If we approach community as a commodity or service which we consume, we will forever be disappointed. For example, when we join a gym we have certain expectations based on the fact that we are paying for particular services. Good gyms are smart to build a sense of community, but if the gym doesn't provide adequate programming and gear, you will eventually move elsewhere. Unfortunately, this is how we often approach community in the church. We can see our group as a service to meet my needs. In contrast, community is intended to function like a family rather than a business.
In a family, it would seem out of place to consider your return on investment in your sibling or your children. In a healthy family, you sacrifice for one another out of love and interdependence. In such a family, the benefits of support and love far outweigh the sacrifices made for others.
Unfortunately, not all of us have had such a healthy family experience. But that is why the reconciling work of Jesus is such a gift. As we see in Ephesians 1, God “has blessed us with every spiritual blessing in the heavens in Christ. For he chose us in him, before the foundation of the world, to be holy and blameless in love before him. He predestined us to be adopted as sons through Jesus Christ for himself, according to the good pleasure of his will . . .” (Eph. 1:3–5).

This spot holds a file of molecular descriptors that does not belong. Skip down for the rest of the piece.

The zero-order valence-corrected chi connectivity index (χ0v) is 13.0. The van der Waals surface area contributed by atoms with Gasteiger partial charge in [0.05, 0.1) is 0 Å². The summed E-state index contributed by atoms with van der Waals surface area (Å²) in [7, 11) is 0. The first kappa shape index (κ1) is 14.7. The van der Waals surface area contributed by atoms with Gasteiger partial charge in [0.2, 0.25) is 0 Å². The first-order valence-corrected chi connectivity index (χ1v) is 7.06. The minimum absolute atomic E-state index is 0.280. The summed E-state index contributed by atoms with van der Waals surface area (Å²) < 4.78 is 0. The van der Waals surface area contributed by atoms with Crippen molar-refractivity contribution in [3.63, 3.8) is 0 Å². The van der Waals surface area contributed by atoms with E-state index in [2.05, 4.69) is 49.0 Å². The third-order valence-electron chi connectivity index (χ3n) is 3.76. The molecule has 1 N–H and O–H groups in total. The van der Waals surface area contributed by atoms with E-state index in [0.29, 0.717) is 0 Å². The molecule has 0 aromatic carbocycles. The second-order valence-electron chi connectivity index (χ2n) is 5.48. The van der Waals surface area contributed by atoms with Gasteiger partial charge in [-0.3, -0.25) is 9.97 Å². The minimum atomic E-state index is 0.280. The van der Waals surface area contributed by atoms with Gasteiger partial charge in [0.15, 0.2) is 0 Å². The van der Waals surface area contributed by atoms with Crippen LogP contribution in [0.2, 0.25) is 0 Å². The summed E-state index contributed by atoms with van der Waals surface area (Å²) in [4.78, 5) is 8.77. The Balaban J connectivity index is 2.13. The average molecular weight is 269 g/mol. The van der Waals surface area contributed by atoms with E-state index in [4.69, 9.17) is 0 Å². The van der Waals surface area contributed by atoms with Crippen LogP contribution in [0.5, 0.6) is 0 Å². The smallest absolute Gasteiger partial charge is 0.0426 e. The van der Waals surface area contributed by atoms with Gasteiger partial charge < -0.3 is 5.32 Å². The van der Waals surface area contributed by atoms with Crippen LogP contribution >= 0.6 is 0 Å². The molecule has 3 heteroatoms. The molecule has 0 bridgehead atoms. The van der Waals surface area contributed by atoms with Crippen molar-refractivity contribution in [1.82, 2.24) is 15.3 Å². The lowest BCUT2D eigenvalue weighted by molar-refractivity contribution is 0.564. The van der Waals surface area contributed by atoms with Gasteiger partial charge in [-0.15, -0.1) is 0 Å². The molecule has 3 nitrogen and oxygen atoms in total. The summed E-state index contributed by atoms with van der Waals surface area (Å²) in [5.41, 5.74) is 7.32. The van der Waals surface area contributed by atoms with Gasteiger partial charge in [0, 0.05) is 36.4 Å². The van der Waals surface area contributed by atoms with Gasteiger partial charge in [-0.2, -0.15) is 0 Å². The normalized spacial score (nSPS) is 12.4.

We have been adopted into a family, not invited to join a club. In order to experience life-giving community, we must do the internal work of orienting our hearts toward one another as God has intended, and which Jesus made possible through his life, death, and resurrection.
What Do I Bring?
My experience in community can often be derailed by a desire to “have my needs met” or to “get fed.” While I want those experiences for you, they are a very self-oriented way to approach community and will lead to disappointment. If we can approach our small group with the question of What am I bringing to this group?, it will reorient our hearts toward others. It becomes an invitation to participate in community rather than be served by it. This, in turn, creates a culture where we are serving one another, and our needs are met.
Additionally, one of the biggest tensions in community is the intrinsic desire to be known, in conflict with the fear and shame of being known. Our disappointment with community can often be traced to this feeling of not being known even when we ourselves are working hard to hide. If you want community to “work”, you may need to let down your guard and let others into your internal world.